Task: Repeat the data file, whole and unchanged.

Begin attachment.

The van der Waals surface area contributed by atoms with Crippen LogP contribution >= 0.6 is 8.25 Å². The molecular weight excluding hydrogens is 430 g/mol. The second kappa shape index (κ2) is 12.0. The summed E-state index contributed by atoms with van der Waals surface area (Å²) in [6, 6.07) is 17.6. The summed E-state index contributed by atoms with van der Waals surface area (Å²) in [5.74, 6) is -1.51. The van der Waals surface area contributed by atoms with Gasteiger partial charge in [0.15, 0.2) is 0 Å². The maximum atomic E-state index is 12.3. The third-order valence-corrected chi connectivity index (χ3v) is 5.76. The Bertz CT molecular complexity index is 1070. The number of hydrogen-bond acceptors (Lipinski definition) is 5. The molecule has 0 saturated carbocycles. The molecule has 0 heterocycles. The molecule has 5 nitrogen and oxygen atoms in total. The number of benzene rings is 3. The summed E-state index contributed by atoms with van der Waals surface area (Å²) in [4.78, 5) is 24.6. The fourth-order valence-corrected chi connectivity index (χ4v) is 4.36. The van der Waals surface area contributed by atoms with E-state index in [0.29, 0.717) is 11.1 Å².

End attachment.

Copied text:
The van der Waals surface area contributed by atoms with Crippen LogP contribution >= 0.6 is 8.25 Å². The molecular weight excluding hydrogens is 430 g/mol. The second kappa shape index (κ2) is 12.0. The summed E-state index contributed by atoms with van der Waals surface area (Å²) in [6, 6.07) is 17.6. The summed E-state index contributed by atoms with van der Waals surface area (Å²) in [5.74, 6) is -1.51. The van der Waals surface area contributed by atoms with Gasteiger partial charge in [0.15, 0.2) is 0 Å². The maximum atomic E-state index is 12.3. The third-order valence-corrected chi connectivity index (χ3v) is 5.76. The Bertz CT molecular complexity index is 1070. The number of hydrogen-bond acceptors (Lipinski definition) is 5. The molecule has 0 saturated carbocycles. The molecule has 0 heterocycles. The molecule has 5 nitrogen and oxygen atoms in total. The number of benzene rings is 3. The summed E-state index contributed by atoms with van der Waals surface area (Å²) in [4.78, 5) is 24.6. The fourth-order valence-corrected chi connectivity index (χ4v) is 4.36. The van der Waals surface area contributed by atoms with E-state index in [0.29, 0.717) is 11.1 Å².